It is worth noting that Commission staff joined DFW in recommending that Petition 2021-027 be denied. In a six-page letter to the Commissioners, Commission staff concluded that “the petition raises many concerns regarding extant threats to California’s bear population, including climate change (and its attendant effects) and human-caused mortality. However, the petition fails to demonstrate that these threats are significant enough to be causing current bear population declines in California, particularly in light of the Department’s analyses showing no significant reduction in bear abundances. It must be acknowledged that, in fact, some of these dynamics may be in play in California’s bear population, but there is no evidence that their effects on bears are sufficiently systemic and widespread to cause bear numbers to be falling so low as to justify a moratorium on bear hunting; there is abundant evidence to the contrary.”
We appreciate the extensive efforts and support of both DFW and Commission staff to provide the science, and thank the California Fish and Game Commission for their decision to stand by that science in making today’s decision to ensure a strong future for bear hunting and wildlife conservation in California.
California Releases Final Pathways to 30x30: Accelerating Conservation of California’s Nature and Final Natural and Working Lands Climate Smart Strategy
California Releases Final Pathways to 30x30: Accelerating Conservation of California’s Nature and Final Natural and Working Lens Climate Smart Strategy (updated 4/22/22)
Today in conjunction with Earth Day, the California Natural Resources Agency (CNRA) released two documents:
- The final Natural and Working Lands Climate Smart Strategy to advance California’s commitment to building an equitable, resilient, and carbon-neutral future through climate-focused land management
- The final Pathways to 30x30: Accelerating Conservation of California’s Nature strategy to support the state’s pledge to conserve 30 percent of California’s lands and coastal waters by 2030 (30x30) to protect biodiversity, advance equitable access to nature and address climate change.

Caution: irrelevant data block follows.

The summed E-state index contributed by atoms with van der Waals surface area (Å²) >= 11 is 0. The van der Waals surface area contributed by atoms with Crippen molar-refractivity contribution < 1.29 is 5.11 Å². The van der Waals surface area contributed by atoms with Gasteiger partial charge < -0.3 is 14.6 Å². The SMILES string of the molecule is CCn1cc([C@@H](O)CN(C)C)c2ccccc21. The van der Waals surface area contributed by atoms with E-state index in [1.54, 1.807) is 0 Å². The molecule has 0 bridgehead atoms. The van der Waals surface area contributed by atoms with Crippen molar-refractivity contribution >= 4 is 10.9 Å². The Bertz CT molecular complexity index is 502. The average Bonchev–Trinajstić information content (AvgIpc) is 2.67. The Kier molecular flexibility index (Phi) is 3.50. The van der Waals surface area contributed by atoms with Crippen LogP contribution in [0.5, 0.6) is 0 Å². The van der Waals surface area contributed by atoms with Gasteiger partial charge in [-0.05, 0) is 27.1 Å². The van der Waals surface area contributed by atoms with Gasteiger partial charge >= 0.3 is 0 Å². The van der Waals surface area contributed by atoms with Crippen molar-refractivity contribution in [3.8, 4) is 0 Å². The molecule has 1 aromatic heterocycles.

These forward-thinking strategies respond to Governor Newsom’s October 2020, Nature-Based Solutions Executive Order N-82-20, advancing biodiversity conservation as an administration priority and elevating the role of nature in the fight against climate change. As part of this Executive Order, California committed to the goal of conserving 30 percent of our lands and coastal waters by 2030 (30x30).
The two strategies were shaped by months of public engagement. More than 4,100 Californians engaged with the state to provide input through more than a dozen public meetings, regionally based workshops, expert topical panels on key concepts, such as equity and science, and comments on draft strategies.
Join the California Natural Resources Agency this coming Tuesday, April 26 from 12:00-1:00 p.m. Pacific Time (PT) for a presentation on the state’s final Pathways to 30x30: Accelerating Conservation of California’s Nature and final Natural and Working Lands Smart Climate Strategy documents. We look forward to discussing highlights and next steps. Spanish interpretation will be provided (Se proporcionará interpretación al español).